When All You Can Eat was finally completed I wanted to give it a limited run on the horrorfilm festival circuit. It had a pretty good reception from the festivals, I learned a great deal about how film festivals work, and met some really fine horror fans and creators through them, but I was always itching to get the film out to everyone. It's possibly the best feeling to actually meet and chat with someone who has just watched your film, especially if they had a good time with it, and I am very thankful to have had this happen several times, but festival audiences (especially horror festival audiences) are there to have a good time, meet friends, have fun, maybe grab a few drinks, and watch a bunch of films. This is all really cool (that's exactly what I did myself) but you never really know if the kind words you hear about your film is the result of folks having a great time in general, and your film was an entertaining small part of it, or if they actually did like it. I hope it is/was the latter, but horror festival fans are some of the nicest folks you could meet, so the last ting they are going to do is bitch if they thought a film sucked... that's where the internet comes in!!! I am really looking forward to getting feedback from the film being made available to watch by being released into the wilds of the untamed internet. I know even less about how to promote it and get people to hear about it, and watch it, than I did about getting the film into the horror festivals, but I will try to work it out. I made All You Can Eat to be watched, and hopefully enjoyed, by everyone and anyone. As of this minute the full film can be found either at the official All You Can Eat website (along with the trailer and art downloads) - - and on the Flying Eyeball Pictures YouTube channel: I'm in negotiations with a couple of dedicated horror shorts channels, so hopefully it will soon also be available through those as well.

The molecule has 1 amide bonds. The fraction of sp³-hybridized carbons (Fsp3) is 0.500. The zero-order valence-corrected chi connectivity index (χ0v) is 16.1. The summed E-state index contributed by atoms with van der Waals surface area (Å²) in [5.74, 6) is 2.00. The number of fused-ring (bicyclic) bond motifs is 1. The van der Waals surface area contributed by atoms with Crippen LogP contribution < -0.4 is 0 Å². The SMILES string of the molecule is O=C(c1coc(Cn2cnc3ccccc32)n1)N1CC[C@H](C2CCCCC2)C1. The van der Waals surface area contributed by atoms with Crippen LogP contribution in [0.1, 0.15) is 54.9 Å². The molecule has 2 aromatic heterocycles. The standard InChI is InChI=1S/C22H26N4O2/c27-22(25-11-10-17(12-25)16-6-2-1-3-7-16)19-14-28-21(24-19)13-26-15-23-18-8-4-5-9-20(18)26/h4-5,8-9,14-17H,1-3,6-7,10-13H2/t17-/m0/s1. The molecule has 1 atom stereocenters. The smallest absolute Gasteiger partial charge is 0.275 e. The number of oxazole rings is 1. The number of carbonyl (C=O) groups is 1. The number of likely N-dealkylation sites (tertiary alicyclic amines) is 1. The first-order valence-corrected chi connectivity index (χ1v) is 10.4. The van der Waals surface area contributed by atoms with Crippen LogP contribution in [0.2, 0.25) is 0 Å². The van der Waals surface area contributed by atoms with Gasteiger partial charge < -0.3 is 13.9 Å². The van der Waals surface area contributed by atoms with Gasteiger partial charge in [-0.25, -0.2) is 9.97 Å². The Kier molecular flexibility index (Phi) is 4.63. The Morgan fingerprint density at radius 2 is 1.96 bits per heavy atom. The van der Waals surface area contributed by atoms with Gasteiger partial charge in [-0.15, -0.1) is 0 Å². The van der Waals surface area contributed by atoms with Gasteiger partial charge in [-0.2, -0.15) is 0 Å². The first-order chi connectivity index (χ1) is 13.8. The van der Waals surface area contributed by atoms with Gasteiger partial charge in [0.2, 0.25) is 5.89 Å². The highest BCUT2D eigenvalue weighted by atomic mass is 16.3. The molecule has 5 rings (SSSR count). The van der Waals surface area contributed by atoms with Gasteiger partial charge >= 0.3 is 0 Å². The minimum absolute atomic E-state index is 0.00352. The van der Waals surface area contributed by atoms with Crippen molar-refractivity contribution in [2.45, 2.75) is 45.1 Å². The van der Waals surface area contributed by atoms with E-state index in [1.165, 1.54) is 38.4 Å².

Any future projects you'd like to share?


Once I have some traction behind the promotion of All You Can Eat, and I've hopefully got some constructive feedback, I hope to then have time to get back to work on a couple of projects that have been simmering in the background. All You Can Eat began life as a short sequence in a feature length script that I wrote. It is the same 'universe' as the short but much more fleshed out, with a deeper dive into the surrounding story, that is only really hinted at or hidden in the narrative of All You Can Eat. The feature script give the full mythos behind the killer burritos, where they come from, the sinister forces behind them, and it takes us beyond the short film, bringing in further characters and different permutations of the evils that have been unleashed. It is quite a wild and ambitious script, and needs a bit of actual funding behind it to do justice to the production design and twisted creature effects that I hope to bring to the production of it. It was because I needed to begin developing the world of this script that I decided to put together a proof of concept, which eventually became All You Can Eat. This I why, when I have spoken about the short, I have always commented on it as if it was 'stand-alone', when in actuality there is a much bigger, mush nastier, narrative that surrounds it. I would love this feature script (working title Toxic Burrito) to go into production, and I will be bad to work on the pitch-deck and promotion of this within the next few weeks hopefully.